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Planet Formation in the Outer Limits: Collisional or Collisionless?

Chiang, E (UC, Berkeley)
Monday 09 November 2009, 16:00-16:50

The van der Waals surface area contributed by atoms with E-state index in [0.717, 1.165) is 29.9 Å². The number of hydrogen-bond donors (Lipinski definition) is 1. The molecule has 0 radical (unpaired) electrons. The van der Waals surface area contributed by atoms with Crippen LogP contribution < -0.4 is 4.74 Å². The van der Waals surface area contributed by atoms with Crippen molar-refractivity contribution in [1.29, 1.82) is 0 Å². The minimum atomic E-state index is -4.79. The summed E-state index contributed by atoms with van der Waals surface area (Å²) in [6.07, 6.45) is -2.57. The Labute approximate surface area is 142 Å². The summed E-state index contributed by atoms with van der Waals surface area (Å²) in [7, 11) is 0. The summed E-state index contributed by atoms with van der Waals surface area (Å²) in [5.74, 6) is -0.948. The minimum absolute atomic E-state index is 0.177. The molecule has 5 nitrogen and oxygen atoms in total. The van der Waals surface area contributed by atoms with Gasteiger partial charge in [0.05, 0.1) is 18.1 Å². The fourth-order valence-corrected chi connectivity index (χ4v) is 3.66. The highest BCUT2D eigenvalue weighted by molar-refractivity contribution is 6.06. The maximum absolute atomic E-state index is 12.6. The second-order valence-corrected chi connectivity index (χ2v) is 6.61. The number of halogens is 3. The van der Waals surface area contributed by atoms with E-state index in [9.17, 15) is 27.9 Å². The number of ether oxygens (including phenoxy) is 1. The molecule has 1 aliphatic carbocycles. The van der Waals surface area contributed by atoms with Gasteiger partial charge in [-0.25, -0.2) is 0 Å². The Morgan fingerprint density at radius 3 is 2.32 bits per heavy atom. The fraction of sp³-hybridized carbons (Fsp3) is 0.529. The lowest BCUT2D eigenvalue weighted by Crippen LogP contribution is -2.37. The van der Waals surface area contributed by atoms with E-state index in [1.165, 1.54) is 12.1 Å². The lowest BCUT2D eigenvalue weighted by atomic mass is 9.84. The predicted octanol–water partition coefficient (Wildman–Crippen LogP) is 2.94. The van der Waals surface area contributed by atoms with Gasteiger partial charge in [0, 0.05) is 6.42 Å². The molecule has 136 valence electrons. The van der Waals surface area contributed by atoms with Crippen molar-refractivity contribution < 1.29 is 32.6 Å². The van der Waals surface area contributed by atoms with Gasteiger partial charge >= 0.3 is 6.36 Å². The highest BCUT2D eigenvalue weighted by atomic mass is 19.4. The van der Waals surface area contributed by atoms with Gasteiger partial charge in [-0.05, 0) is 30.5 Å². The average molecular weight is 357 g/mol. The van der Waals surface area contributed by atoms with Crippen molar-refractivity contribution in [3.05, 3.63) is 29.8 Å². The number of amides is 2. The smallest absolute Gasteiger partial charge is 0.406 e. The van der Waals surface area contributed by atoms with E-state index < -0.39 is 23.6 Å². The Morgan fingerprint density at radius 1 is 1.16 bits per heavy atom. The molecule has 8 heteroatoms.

It has been suggested (Goldreich et al. 2004, Annual Reviews) that planets like Neptune can form in situ at large stellocentric distances by accreting rapidly from massive disks of small, highly collisional, possibly sub-meter-sized bodies. The small bodies have their velocity dispersions damped by inelastic collisions and/or gas drag, and are accreted by protoplanets in strongly gravitationally focused collisions. Left unsolved is the problem of "cleaning up" the excess disk mass not consumed by planets. We review the status of this proposal, and ask whether observations of extrasolar debris disks such as AU Mic and Fomalhaut support it. We touch on two classic problems related to clean-up: whether resonant Kuiper belt objects incontrovertibly imply capture by a smoothly migrating Neptune, and the role of collisions in delivering Jupiter-family comets from the Kuiper belt.

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